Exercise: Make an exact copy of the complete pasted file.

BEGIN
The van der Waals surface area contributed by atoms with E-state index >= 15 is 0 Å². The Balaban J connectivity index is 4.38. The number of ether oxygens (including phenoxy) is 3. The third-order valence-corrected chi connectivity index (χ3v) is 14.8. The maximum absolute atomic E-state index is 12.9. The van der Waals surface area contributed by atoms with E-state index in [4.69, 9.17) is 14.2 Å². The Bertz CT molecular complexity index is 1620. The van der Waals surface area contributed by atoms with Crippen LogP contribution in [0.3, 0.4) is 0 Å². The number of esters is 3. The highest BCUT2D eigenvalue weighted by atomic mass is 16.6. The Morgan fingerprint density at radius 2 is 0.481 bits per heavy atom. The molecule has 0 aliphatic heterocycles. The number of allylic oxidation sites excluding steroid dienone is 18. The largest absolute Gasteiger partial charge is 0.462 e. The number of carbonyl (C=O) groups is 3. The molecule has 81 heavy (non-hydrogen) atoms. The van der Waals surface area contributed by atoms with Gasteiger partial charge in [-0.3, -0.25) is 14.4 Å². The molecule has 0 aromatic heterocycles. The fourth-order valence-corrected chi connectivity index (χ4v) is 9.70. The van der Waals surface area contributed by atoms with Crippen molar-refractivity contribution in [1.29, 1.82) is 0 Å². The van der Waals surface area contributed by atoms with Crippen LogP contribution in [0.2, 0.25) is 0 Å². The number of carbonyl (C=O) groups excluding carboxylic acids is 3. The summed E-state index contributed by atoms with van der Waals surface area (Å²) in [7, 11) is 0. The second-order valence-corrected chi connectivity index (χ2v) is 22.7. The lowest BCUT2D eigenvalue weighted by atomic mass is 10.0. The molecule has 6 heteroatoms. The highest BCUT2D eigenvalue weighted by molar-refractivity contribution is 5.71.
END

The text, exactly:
The van der Waals surface area contributed by atoms with E-state index >= 15 is 0 Å². The Balaban J connectivity index is 4.38. The number of ether oxygens (including phenoxy) is 3. The third-order valence-corrected chi connectivity index (χ3v) is 14.8. The maximum absolute atomic E-state index is 12.9. The van der Waals surface area contributed by atoms with E-state index in [4.69, 9.17) is 14.2 Å². The Bertz CT molecular complexity index is 1620. The van der Waals surface area contributed by atoms with Crippen LogP contribution in [0.3, 0.4) is 0 Å². The number of esters is 3. The highest BCUT2D eigenvalue weighted by atomic mass is 16.6. The Morgan fingerprint density at radius 2 is 0.481 bits per heavy atom. The molecule has 0 aliphatic heterocycles. The number of allylic oxidation sites excluding steroid dienone is 18. The largest absolute Gasteiger partial charge is 0.462 e. The number of carbonyl (C=O) groups is 3. The molecule has 81 heavy (non-hydrogen) atoms. The van der Waals surface area contributed by atoms with Gasteiger partial charge in [-0.3, -0.25) is 14.4 Å². The molecule has 0 aromatic heterocycles. The fourth-order valence-corrected chi connectivity index (χ4v) is 9.70. The van der Waals surface area contributed by atoms with Crippen molar-refractivity contribution in [1.29, 1.82) is 0 Å². The van der Waals surface area contributed by atoms with Crippen LogP contribution in [0.2, 0.25) is 0 Å². The number of carbonyl (C=O) groups excluding carboxylic acids is 3. The summed E-state index contributed by atoms with van der Waals surface area (Å²) in [7, 11) is 0. The second-order valence-corrected chi connectivity index (χ2v) is 22.7. The lowest BCUT2D eigenvalue weighted by atomic mass is 10.0. The molecule has 6 heteroatoms. The highest BCUT2D eigenvalue weighted by molar-refractivity contribution is 5.71.